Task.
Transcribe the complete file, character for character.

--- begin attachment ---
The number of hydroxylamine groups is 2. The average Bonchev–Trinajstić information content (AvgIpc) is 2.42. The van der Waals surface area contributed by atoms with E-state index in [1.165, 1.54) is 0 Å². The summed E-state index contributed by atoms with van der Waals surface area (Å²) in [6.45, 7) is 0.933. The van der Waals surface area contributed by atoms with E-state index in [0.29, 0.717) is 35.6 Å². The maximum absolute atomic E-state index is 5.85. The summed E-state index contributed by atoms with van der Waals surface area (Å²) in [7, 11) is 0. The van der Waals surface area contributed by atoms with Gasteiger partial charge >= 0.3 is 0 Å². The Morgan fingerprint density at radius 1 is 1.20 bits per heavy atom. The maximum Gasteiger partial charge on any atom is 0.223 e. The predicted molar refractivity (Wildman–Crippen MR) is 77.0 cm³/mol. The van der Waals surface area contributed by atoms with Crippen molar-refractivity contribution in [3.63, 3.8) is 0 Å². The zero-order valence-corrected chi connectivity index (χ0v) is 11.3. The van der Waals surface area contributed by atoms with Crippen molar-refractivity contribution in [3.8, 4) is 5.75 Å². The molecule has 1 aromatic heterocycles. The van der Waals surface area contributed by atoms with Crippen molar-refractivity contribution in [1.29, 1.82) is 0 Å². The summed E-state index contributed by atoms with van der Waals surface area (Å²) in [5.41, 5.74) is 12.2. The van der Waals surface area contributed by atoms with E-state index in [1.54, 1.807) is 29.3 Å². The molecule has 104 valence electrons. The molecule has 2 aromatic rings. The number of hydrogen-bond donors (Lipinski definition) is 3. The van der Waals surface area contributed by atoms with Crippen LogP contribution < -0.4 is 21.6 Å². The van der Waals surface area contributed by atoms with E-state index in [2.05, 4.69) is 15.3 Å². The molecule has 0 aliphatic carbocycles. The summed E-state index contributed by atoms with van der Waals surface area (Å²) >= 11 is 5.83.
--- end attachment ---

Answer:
The number of hydroxylamine groups is 2. The average Bonchev–Trinajstić information content (AvgIpc) is 2.42. The van der Waals surface area contributed by atoms with E-state index in [1.165, 1.54) is 0 Å². The summed E-state index contributed by atoms with van der Waals surface area (Å²) in [6.45, 7) is 0.933. The van der Waals surface area contributed by atoms with E-state index in [0.29, 0.717) is 35.6 Å². The maximum absolute atomic E-state index is 5.85. The summed E-state index contributed by atoms with van der Waals surface area (Å²) in [7, 11) is 0. The van der Waals surface area contributed by atoms with Gasteiger partial charge >= 0.3 is 0 Å². The Morgan fingerprint density at radius 1 is 1.20 bits per heavy atom. The maximum Gasteiger partial charge on any atom is 0.223 e. The predicted molar refractivity (Wildman–Crippen MR) is 77.0 cm³/mol. The van der Waals surface area contributed by atoms with Crippen molar-refractivity contribution in [3.63, 3.8) is 0 Å². The zero-order valence-corrected chi connectivity index (χ0v) is 11.3. The van der Waals surface area contributed by atoms with Crippen molar-refractivity contribution in [3.8, 4) is 5.75 Å². The molecule has 1 aromatic heterocycles. The van der Waals surface area contributed by atoms with Crippen molar-refractivity contribution in [1.29, 1.82) is 0 Å². The summed E-state index contributed by atoms with van der Waals surface area (Å²) in [5.41, 5.74) is 12.2. The van der Waals surface area contributed by atoms with E-state index in [1.54, 1.807) is 29.3 Å². The molecule has 104 valence electrons. The molecule has 2 aromatic rings. The number of hydrogen-bond donors (Lipinski definition) is 3. The van der Waals surface area contributed by atoms with Crippen LogP contribution < -0.4 is 21.6 Å². The van der Waals surface area contributed by atoms with E-state index in [2.05, 4.69) is 15.3 Å². The molecule has 0 aliphatic carbocycles. The summed E-state index contributed by atoms with van der Waals surface area (Å²) >= 11 is 5.83.